Flashcards in Agency Deck (48):
What is "agency?"
Agency refers to the legal relationship whereby an agent is authorized to represent a principal in business dealings with third parties.
What are the requirements for forming (and continuing) and agency relationship?
(2) Consent of BOTH parties
(3) Writing, if statutorily required
What specifically are the capacity requirements for forming an agency relationship?
(1) Principal must have contractual capacity (can't be a minor)
(2) Agent must have MINIMAL capacity (can't be brain dead); can't represent both parties in a deal; may need a required license in some industries
Do agency relationship contracts need to be in writing?
(1) Equal Dignities Statutes: if the underlying contract must be in writing (SOF) then the agency contract must also be in writing
What fiduciary duties does the agent owe to the principal?
(2) Obedience to reasonable instructions
(3) Reasonable care and diligence
What must an agent avoid to comply with the Duty of Loyalty owed to the principal? What is the remedy for breaching this duty?
(1) secret profits
(2) Other conflicts of interest
Remedy: agent deemed to hold any gains in constructive trust for benefit of principal
To comply with the duty of reasonable care and diligence, what must an agent do?
(1) Notify the principal of all relevant matters that come to agent's attention.
Also, "reasonable" may be a factor of compensation; high compensation = high expectations of care
What fiduciary duties does the principal owe to the agent?
(1) Reasonable compensation
(2) Reimbursement for expenses
(3) Indemnification against claims arising from agency
(4) Cooperation w/ agent's efforts
(5) Good faith and fair dealing, including disclosure of risks of which principal is aware but principal is unaware.
What are the two different modes of creating an agency relationship?
(1) By act of parties
-holding out by principal
-ratification by principal
(2) By operation of law
-estoppel (apparent authority)
-statute appoints agent for limited purpose
If an agent appoints someone to perform some of the agent's tasks, who is this person?
(1) subagent: perform functions agent consented to perform
(2) coagent: another agent of the principal, just appointed by the original agent
NOTE: employees of a single organization are presumed to be coagents (ex: manager and store clerk)
Who is liable for the breach of a subagent?
The Agent is absolutely liable to the principal.
What fiduciary duties does a subagent owe?
If properly authorized:
-owes same duties to principal as agent ows
-owes no duties to principal; owes duties to the agent
Who owes the subagent compensation?
Generally the agent, even if the principal gave agent the authority to appoint subagent.
If the principal breaches, what are the agent's available remedies?
(1) Contract remedies (w/ duty to mitigate)
(2) Right to possessory lien for any money due from the principal
If the agent breaches, what are the principal's available remedies?
(1) Contract remedies
(2) tort remedies
(3) Constructive trust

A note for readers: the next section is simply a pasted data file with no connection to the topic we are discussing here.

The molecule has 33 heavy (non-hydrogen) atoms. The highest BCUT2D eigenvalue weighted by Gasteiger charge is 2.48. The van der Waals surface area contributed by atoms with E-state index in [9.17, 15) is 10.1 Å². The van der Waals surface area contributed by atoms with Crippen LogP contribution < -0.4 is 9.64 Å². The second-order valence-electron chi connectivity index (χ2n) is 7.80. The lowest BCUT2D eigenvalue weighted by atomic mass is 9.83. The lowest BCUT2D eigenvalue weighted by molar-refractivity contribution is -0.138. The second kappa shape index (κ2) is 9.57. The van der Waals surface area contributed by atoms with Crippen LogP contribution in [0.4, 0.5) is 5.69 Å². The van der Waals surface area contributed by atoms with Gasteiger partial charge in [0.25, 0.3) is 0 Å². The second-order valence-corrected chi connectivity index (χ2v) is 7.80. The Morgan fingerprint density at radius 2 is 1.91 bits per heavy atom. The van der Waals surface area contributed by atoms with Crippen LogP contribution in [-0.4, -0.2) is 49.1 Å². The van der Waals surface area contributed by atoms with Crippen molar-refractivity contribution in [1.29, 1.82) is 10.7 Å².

(4) Action for secret profits
(5) Withhold compensation
When is a real estate broker entitled to his commission?
(1) Nonexclusive Contract:
Broker entitled upon HIS production of a ready, willing, and able buyer (even if sale doesn't close)
(2) Exclusive Contract:
Broker entitled upon ANYONE'S production of a ready, willing, and able buyer
What are the four relevant questions in determining whether the principal is bound by the actions of the "agent?"
(1) Did the agent have actual authority?
(2) Did the agent have apparent authority?
(3) Did the principal ratify the action?
(4) Is there a relevant statutory rule?
What counts as "actual authority?"
When the agent reasonably believes that she possesses authority based on the principal's dealings with her.
What are the two types of actual authority?
(1) Express authority- in terms of contract
(2) Implied authority - based on principal's conduct
What types of actions are included in an agent's implied actual authority? (8)
(1) Incidental actions
(2) customary actions
(3) actions that principal acquiesced to previously
(4) Emergency measures
(5) delegating ministerial acts that require delegation
(6) Paying for/Accepting goods, where there is express authority to purchase
(7) Accepting payment/delivery/general warranties of fitness/quality of goods, where there is express authority to sell
(8) Managing investments in accordance with the "prudent investor" standard
What are the six was that actual authority can be terminated?
(1) Lapse of specified or reasonable time
(2) Occurrence of specified event
(3) Material change in circumstances
(4) Agent breaches fiduciary duty
(5) Either party unilaterally terminates
(6) Operation of law (death/loss of capacity)
What are the two instances where an agency relationship is irrevocable?
(1) Agency coupled w/ interest (contract)
(2) Power given as security, and given to protect agent's rights and supported by consideration
What is "apparent authority?"
When the principal directly or indirectly holds out the "agent" as possessing certain authority inducing reasonable reliance.
Focus is on principal's expressions to a third party.
What are the three general types of apparent authority?
(1) When agent had no actual authority
(2) When agent exceeds actual authority
(3) Inherent authority
What if agent's authority has been terminated, but a third party is not aware of the termination?
Principal could be bound under apparent authority theory.